history of the Jews in Spain
|Ceramic tile showing the Menorah lamp|
It is said that the first Jews arrived in Seville in the sixth century BC, and were from David's family. They spoke Ladino, a Judeo form of Spanish. The Sephardic Jews suffered persecution from the Visigoths during the sixth century AD, followed by a period of harmony under Moorish rule, during which Jews, Moors and Christians co-existed, respecting each other's religions and holy days, each with their own skills to offer; they were employed as court envoys. In the 13th century they fled the fundamentalist Almohads to the Christian north of Spain, returning after the Reconquest. Sephardim prospered in banking, medicine, law and commerce, with a far higher literacy rate than other Spanish communities.
Valued for their commercial expertise, the Jews in Spain worked as tax collectors, which led to popular resentment and hatred. Jews were also said to pollute wells, transmit disease and were called "god killers". In 1391 the Jewish quarter in Seville was burned, popular animosity whipped up by fierce anti-Jewish rhetoric from a Catholic cleric; its inhabitants sought shelter with Moors in Granada, or were baptised and forced to convert to Christianity, becoming marranos (converted Moors were moriscos; both were called conversos). Measures were taken to catch forbidden Jewish religious practices carried out secretly by marranos - did they eat pork? Did they cook on the Shabbat (Saturday, the Jewish holy day of rest)?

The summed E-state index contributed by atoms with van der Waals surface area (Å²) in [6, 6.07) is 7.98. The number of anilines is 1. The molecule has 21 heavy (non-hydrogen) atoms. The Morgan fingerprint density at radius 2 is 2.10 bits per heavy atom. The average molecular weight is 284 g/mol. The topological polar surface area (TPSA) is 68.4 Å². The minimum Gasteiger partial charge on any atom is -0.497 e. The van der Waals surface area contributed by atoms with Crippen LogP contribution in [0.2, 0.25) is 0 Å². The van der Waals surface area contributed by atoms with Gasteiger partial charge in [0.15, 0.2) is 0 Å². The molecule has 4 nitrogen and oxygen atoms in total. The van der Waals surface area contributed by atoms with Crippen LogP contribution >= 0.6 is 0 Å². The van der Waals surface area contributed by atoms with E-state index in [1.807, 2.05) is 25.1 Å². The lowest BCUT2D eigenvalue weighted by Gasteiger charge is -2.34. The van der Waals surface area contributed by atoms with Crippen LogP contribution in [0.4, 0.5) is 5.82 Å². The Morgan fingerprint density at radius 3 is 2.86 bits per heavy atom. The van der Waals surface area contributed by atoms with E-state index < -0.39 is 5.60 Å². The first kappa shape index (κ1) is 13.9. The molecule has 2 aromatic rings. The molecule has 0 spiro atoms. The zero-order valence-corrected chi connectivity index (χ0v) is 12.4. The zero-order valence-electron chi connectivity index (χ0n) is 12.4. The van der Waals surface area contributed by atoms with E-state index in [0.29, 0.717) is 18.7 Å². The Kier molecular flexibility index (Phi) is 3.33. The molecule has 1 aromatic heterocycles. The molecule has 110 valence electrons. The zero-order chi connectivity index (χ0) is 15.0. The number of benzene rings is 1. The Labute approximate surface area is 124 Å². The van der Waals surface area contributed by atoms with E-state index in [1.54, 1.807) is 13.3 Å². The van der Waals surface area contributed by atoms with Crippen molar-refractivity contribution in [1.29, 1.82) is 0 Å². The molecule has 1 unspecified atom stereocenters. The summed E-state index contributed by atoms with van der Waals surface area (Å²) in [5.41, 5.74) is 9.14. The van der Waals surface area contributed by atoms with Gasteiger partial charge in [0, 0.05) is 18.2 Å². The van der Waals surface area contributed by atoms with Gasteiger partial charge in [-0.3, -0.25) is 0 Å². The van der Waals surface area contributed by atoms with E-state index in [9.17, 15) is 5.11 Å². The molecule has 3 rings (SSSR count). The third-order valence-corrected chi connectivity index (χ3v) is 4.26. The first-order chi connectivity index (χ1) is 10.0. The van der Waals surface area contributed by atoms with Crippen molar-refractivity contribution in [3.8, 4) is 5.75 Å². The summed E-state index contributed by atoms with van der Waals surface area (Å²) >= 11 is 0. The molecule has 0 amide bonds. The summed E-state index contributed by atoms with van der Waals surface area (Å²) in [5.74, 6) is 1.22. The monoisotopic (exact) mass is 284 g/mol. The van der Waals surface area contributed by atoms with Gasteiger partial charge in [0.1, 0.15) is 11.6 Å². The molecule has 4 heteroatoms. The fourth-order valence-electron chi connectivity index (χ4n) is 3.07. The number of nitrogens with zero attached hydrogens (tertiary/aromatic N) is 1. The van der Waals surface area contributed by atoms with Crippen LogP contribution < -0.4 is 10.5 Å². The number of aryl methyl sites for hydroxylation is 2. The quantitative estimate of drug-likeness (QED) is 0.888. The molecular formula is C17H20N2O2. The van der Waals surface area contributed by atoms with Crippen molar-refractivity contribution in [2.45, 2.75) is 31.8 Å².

In 1481 the Spanish Inquisition started, with its headquarters at the Castillo San Jorge in Seville, targeting Jews among other groups; in 1483 all Jews were expelled from the city; and in 1492 all of Spain was to be free from those of the Jewish faith who had not converted. Half of the country's 300,000 Jews left, many for Portugal; some stayed in hiding. Some Jews took their house key with them when they were expelled from Spain, and have passed this treasured possession down through generations. After all those centuries, there are families which still have the key to this day. Those who stayed behind eventually became integrated into the Christian population; many Spanish surnames ending in -ez, adopted when they converted, indicate Jewish ancestry.
For those interested in learning more about the history of Jews in Seville, the Centro de Interpretación Judería de Sevilla is worth a visit.